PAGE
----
The Making History Series is launched with an exciting retelling of one of the moments that shook the world -- Waterloo, one of the truly decisive battles of history. The illustrious Making History Series, edited by Lisa Jardine and Amanda Foreman, explores an eclectic mix of history's tipping points. Here, the most eminent of guest writers have been invited to present a subject closest to their heart, presenting the grand theatre of the past in a collection of inventive and provocative essays. The series awakens fresh interest in subjects long before us -- the decline of Aztec Empire, Waterloo, Nuremberg -- as well as uncovering the seemingly quiet moments of chance which turned subsequent events on their head. In Waterloo, Roberts provides not only a fizzing account of one of the most significant 48 hour periods of all time, but also a startling revaluation on the methodology of history -- is it possible to create an accurate picture from a single standpoint? What we can say for certain about the battle is that it ended forever the one of the great personal world-historical epics. The career of Napoleon was brought to a shuddering halt on the evening of 18th June 1815. Interwoven in the clear-cut narrative are exciting revelations brought to light by recent research: accident rather than design led to the crucial cavalry debacle that lost the battle. Amongst the all-too-human explanation for the blunder that cost Napoleon his throne, Roberts sets the political, strategic and historical scene, and finally shows why Waterloo was such an important historical punctuation mark. The generation after Waterloo saw the birth of the modern era: ghastly as the carnage here was, henceforth the wars of the future were fought with infinitely more ghastly methods of trenches, machine-guns, directed starvation, concentration camps, and aerial bombardment. By the time of the Great War, chivalry was utterly dead. The honour of bright uniform and tangible spirit of elan, espirit, eclat met their final dance at Waterloo.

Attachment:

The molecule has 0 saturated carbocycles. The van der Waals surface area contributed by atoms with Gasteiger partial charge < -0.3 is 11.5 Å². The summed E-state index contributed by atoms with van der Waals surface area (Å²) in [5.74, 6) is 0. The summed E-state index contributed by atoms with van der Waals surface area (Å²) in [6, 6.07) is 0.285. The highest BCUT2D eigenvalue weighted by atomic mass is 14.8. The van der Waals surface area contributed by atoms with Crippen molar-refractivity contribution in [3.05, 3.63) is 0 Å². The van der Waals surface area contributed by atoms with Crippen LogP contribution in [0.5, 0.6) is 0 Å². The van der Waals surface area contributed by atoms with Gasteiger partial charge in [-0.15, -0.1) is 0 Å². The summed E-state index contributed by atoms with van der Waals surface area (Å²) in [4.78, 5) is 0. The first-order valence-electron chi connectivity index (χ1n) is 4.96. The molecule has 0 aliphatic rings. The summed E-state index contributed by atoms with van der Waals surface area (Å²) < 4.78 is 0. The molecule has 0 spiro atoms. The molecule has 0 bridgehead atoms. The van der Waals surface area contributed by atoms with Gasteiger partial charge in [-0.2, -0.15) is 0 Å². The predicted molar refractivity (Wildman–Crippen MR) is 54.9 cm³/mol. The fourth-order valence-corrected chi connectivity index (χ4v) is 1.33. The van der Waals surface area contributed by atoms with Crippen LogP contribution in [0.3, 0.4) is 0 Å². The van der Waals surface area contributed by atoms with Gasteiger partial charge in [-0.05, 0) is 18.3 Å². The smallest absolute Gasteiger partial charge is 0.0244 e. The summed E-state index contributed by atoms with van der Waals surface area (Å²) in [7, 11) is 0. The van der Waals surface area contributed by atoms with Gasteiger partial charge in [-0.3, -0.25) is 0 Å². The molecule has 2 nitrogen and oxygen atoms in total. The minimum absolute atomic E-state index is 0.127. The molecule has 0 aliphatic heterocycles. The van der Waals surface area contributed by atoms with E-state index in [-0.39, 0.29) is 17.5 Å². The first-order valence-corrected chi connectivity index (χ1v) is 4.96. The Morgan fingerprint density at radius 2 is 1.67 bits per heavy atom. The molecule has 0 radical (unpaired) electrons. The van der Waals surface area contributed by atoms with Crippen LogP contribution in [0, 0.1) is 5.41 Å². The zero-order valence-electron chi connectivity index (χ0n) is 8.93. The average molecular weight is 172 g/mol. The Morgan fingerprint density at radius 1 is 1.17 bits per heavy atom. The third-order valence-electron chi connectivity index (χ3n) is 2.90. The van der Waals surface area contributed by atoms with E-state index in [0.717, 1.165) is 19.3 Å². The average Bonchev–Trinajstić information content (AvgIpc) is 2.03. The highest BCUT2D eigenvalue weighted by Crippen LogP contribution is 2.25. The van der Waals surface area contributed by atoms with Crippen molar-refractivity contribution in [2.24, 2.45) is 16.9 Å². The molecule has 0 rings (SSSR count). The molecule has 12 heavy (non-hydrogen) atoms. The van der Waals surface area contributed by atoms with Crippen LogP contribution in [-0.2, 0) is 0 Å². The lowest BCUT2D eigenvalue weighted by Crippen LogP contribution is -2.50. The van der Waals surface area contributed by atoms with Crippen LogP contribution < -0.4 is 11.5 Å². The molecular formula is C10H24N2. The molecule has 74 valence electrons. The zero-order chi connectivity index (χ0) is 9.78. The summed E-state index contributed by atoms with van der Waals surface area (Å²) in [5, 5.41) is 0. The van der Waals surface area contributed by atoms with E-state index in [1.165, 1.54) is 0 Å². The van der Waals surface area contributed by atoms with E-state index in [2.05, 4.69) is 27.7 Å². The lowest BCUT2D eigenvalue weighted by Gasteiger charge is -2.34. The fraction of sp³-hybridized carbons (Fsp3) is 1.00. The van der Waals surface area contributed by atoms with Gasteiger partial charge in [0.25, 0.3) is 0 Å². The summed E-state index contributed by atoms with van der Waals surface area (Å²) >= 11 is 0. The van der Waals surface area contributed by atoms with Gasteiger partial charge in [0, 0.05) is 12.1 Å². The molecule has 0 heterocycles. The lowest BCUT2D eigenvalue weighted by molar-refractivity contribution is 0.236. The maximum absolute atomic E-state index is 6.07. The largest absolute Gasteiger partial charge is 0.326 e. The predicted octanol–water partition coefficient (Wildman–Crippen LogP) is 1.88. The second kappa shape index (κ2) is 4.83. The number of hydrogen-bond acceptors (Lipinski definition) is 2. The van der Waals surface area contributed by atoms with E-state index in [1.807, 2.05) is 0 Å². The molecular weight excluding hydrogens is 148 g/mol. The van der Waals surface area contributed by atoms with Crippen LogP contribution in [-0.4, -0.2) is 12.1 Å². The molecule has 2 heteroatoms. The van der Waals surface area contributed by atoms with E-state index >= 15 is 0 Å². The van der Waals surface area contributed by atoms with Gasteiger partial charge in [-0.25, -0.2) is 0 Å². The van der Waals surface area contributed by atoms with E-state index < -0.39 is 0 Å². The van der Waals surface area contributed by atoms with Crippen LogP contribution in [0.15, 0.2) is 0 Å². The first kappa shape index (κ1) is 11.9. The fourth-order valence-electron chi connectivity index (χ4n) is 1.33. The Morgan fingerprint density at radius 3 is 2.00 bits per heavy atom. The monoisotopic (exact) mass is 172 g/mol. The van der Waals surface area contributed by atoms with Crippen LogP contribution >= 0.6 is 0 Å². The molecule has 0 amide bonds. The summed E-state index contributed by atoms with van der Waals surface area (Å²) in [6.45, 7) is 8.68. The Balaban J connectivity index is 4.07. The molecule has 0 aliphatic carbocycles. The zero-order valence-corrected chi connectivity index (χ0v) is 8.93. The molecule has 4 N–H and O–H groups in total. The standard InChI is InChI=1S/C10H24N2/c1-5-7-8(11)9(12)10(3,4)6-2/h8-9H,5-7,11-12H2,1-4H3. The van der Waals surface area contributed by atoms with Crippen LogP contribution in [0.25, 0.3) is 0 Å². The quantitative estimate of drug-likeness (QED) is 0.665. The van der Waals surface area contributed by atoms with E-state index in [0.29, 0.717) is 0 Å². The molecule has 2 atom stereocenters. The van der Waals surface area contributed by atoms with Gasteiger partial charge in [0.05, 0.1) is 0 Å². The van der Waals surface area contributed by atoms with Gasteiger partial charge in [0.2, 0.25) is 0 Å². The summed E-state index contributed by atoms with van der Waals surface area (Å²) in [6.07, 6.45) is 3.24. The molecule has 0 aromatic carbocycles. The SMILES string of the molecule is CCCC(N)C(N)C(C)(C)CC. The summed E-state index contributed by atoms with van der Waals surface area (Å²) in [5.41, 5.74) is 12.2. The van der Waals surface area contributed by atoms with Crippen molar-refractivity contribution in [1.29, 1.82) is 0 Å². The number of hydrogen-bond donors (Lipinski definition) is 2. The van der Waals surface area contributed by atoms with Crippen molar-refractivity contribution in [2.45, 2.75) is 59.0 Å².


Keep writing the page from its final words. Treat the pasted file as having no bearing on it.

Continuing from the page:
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Andrew Roberts took a first in modern history from Caius College, Cambridge. He is a fellow of the Institute of Napoleonic Studies and has lectured on Napoleon in America, Canada and Britain. Along with Colonel John Hughes-Wilson of the Corps of Battlefield Guides, he conducts annual tours to Waterloo under the auspices of Tours with Experts. www.andrew-roberts.comFrom Booklist:
This summary narrative supplies basic data about Waterloo and evaluates mistakes by both Wellington and Napoleon that make the historic battle one of the most worked-over topics for speculation in military history. A Saturday Night Live skit once parodied the phenomenon by wondering, What if Napoleon had a B-52 at the Battle of Waterloo? Roberts' original contribution to historical contingency--for such an exhaustively studied battle, his research, amazingly enough, turned up new evidence--is that a cavalry charge by Marshal Ney, possibly the gravest error the French made during the battle, was a spontaneous assault rather than an intended one. Smoothly integrating the what-ifs into the chronology, Roberts joins the essential facts about Waterloo, such as its area and relief, to the morale of individual units involved. Emphasizing the courage and fear that rippled over the battlefield during its daylong course, Roberts instills an appreciation for Waterloo as a horrific experience saturated with alternative possible outcomes. A must for the military shelf. Gilbert Taylor
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Book Description HarperCollins Publishers Ltd, 2005. Hardcover. Book Condition: New. Never used!. Bookseller Inventory # P110007190751